This kind of defensive subterfuge might sound like a stretch -- and it's not something you want to make a habit of -- but I have reason to believe it worked for me early in my career. In any event, it's better to skip a job and preserve your good reputation than stumble through the day and make the Best Boy wish he'd called somebody else. Sometimes discretion really is the better part of valor.*

It's always a judgement call -- only you know what you're truly capable of, and the only real way to find out is by doing it. When first getting started or still finding your Industry legs, you'll take every paying job that comes along. That's what I did, and in the process, learned what my own limits were by pushing the envelope. When I pushed too hard, I tried to learn from those experiences and not make the same mistake again.

Instead, I found lots of brand new mistakes to make... but such is life, a bruising process from start to finish.

The instant nature of modern communication makes it hard for young griptricians (and other budding below-the-liners) to make a truly thoughtful yes/no decision. Pagers and telephone answering machines were the latest in must-have technology when I was getting started, allowing a relatively fat cushion of time to ponder the pros and cons before returning a work call. Nowadays, a Best Boy marches right down his cell phone contact list to hire the first person who answers, or else texts everyone on that list instantaneously and waits for a return text/call. In the modern heat of the moment, making a considered decision isn't easy, so most young juicers and grips just say "yes" and hope for the best.

Still, choosing wisely -- taking the pulse of all relevant factors at the moment -- can make a big difference to a newbie on the way up. So the next time work (or life) is coming at you hot and heavy, allow a moment to think when your phone rings with a job from a new source. Hard as it is to say "no" to any work, if you're not ready or able to give a full hundred percent to that new employer, you might be doing yourself a favor by letting it go.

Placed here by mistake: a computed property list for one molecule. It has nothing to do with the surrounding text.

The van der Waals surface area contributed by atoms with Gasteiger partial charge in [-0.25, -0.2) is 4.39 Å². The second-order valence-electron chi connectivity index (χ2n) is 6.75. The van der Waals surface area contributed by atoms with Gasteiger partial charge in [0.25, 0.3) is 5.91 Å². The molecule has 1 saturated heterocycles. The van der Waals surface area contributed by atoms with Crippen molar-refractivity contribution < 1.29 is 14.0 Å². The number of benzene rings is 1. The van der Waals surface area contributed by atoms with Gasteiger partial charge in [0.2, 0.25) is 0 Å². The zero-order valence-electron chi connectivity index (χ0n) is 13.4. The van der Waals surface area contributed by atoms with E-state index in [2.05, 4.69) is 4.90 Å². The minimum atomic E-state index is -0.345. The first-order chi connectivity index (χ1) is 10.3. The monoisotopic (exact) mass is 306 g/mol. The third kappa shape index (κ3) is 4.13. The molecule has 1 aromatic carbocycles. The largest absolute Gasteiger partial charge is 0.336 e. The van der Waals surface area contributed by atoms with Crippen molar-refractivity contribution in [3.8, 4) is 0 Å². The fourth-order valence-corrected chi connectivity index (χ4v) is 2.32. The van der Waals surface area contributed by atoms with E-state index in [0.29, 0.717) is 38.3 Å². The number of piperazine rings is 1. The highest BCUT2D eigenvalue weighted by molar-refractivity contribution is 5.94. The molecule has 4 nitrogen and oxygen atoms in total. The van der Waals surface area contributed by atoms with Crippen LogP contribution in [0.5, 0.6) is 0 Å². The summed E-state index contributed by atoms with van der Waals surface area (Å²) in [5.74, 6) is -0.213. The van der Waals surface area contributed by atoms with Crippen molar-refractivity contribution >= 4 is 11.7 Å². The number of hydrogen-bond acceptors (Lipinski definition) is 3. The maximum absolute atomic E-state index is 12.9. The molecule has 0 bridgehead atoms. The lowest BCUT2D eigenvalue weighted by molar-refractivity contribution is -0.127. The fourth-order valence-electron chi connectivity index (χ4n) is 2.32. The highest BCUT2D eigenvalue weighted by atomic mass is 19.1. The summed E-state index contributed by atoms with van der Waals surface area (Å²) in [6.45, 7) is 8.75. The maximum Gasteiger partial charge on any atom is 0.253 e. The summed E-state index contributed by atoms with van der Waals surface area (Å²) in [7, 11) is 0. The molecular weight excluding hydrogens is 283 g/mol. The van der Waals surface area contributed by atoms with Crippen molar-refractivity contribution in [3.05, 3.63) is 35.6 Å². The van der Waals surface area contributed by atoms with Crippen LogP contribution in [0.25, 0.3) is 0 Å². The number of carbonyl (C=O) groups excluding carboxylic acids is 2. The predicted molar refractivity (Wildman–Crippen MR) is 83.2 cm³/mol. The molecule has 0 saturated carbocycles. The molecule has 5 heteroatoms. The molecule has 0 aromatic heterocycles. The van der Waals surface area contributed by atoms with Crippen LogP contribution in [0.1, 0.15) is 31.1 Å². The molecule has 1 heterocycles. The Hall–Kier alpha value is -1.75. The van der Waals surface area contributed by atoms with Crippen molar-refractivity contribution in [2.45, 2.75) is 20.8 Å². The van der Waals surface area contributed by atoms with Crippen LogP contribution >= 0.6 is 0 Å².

* The proper quote (which I didn't know until looking it up) is "The better part of valor is discretion," from Henry the Fourth, by William Shakespeare.


CJ said...

This is the conversation more vets should have with newcomers. Yes, you need to be hungry but know what your limits are and be honest about them, with your BB,with your Key, with your Gaffer, with yourself.

I know my cirrcumstance may be different, but anyone who's worked in this world knows what I'm talking about.(For newbies, work your first Music Video, big budget or not, and then you may understand.)I have to thank my friends at the local for turning me onto your site.

Michael, thank you for your site, your kind words, and for the knowledge you share. Keep up the good work, maybe we'll run into eachother someday.

Michael Taylor said...

CJ --

Several years ago I tried to explain to a civilian friend just how miserable it really is to work on music videos. He wouldn't hear it. "You don't understand," he said, with an idiot/innocent grin. "See, I really love music. I think it would be a blast to work on music videos."

Uh, I was the one who didn't understand???

Unable to think of a polite reply to such profoundly clueless ignorance, I just shook my head and changed the subject.

Every industry newbie should have the opportunity to work on music videos. Much like boot camp, the experience will provide them a useful measure with which to judge all future industry jobs.

Glad you like the blog. Maybe our paths will cross down the road.